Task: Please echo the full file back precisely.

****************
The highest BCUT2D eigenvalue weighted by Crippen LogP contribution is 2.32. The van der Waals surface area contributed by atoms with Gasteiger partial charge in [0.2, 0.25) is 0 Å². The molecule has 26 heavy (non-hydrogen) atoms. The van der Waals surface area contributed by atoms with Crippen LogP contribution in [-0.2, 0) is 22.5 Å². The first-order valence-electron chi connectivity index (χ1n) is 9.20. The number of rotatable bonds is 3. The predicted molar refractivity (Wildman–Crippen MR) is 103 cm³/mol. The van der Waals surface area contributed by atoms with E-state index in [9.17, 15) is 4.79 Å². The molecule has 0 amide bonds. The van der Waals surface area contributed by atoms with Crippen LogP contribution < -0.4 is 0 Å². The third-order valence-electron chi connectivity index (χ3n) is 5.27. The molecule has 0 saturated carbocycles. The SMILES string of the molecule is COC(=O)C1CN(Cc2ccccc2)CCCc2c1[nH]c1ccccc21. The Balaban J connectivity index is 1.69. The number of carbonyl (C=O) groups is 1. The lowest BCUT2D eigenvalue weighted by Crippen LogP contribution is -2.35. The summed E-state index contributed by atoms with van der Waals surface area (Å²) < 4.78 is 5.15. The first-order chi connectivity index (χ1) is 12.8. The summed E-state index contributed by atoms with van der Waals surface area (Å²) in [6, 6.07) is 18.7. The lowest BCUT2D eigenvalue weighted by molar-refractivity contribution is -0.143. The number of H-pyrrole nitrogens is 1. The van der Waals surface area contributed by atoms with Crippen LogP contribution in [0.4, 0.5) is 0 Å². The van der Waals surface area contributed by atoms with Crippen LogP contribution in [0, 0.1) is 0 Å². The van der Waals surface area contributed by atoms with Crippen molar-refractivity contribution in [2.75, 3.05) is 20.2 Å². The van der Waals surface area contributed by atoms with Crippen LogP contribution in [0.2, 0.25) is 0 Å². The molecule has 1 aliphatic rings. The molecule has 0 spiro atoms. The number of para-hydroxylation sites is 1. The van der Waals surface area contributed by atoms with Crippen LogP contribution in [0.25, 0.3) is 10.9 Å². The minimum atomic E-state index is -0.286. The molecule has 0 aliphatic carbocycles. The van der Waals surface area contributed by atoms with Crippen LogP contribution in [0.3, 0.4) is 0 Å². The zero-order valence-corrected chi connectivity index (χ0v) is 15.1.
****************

The highest BCUT2D eigenvalue weighted by Crippen LogP contribution is 2.32. The van der Waals surface area contributed by atoms with Gasteiger partial charge in [0.2, 0.25) is 0 Å². The molecule has 26 heavy (non-hydrogen) atoms. The van der Waals surface area contributed by atoms with Crippen LogP contribution in [-0.2, 0) is 22.5 Å². The first-order valence-electron chi connectivity index (χ1n) is 9.20. The number of rotatable bonds is 3. The predicted molar refractivity (Wildman–Crippen MR) is 103 cm³/mol. The van der Waals surface area contributed by atoms with E-state index in [9.17, 15) is 4.79 Å². The molecule has 0 amide bonds. The van der Waals surface area contributed by atoms with Crippen LogP contribution < -0.4 is 0 Å². The third-order valence-electron chi connectivity index (χ3n) is 5.27. The molecule has 0 saturated carbocycles. The SMILES string of the molecule is COC(=O)C1CN(Cc2ccccc2)CCCc2c1[nH]c1ccccc21. The Balaban J connectivity index is 1.69. The number of carbonyl (C=O) groups is 1. The lowest BCUT2D eigenvalue weighted by Crippen LogP contribution is -2.35. The summed E-state index contributed by atoms with van der Waals surface area (Å²) < 4.78 is 5.15. The first-order chi connectivity index (χ1) is 12.8. The summed E-state index contributed by atoms with van der Waals surface area (Å²) in [6, 6.07) is 18.7. The lowest BCUT2D eigenvalue weighted by molar-refractivity contribution is -0.143. The number of H-pyrrole nitrogens is 1. The van der Waals surface area contributed by atoms with Crippen LogP contribution in [0.4, 0.5) is 0 Å². The van der Waals surface area contributed by atoms with Crippen LogP contribution in [0, 0.1) is 0 Å². The van der Waals surface area contributed by atoms with Crippen molar-refractivity contribution in [2.75, 3.05) is 20.2 Å². The van der Waals surface area contributed by atoms with Crippen LogP contribution in [0.2, 0.25) is 0 Å². The molecule has 1 aliphatic rings. The molecule has 0 spiro atoms. The number of para-hydroxylation sites is 1. The van der Waals surface area contributed by atoms with Crippen LogP contribution in [0.25, 0.3) is 10.9 Å². The minimum atomic E-state index is -0.286. The molecule has 0 aliphatic carbocycles. The van der Waals surface area contributed by atoms with Crippen LogP contribution in [0.3, 0.4) is 0 Å². The zero-order valence-corrected chi connectivity index (χ0v) is 15.1.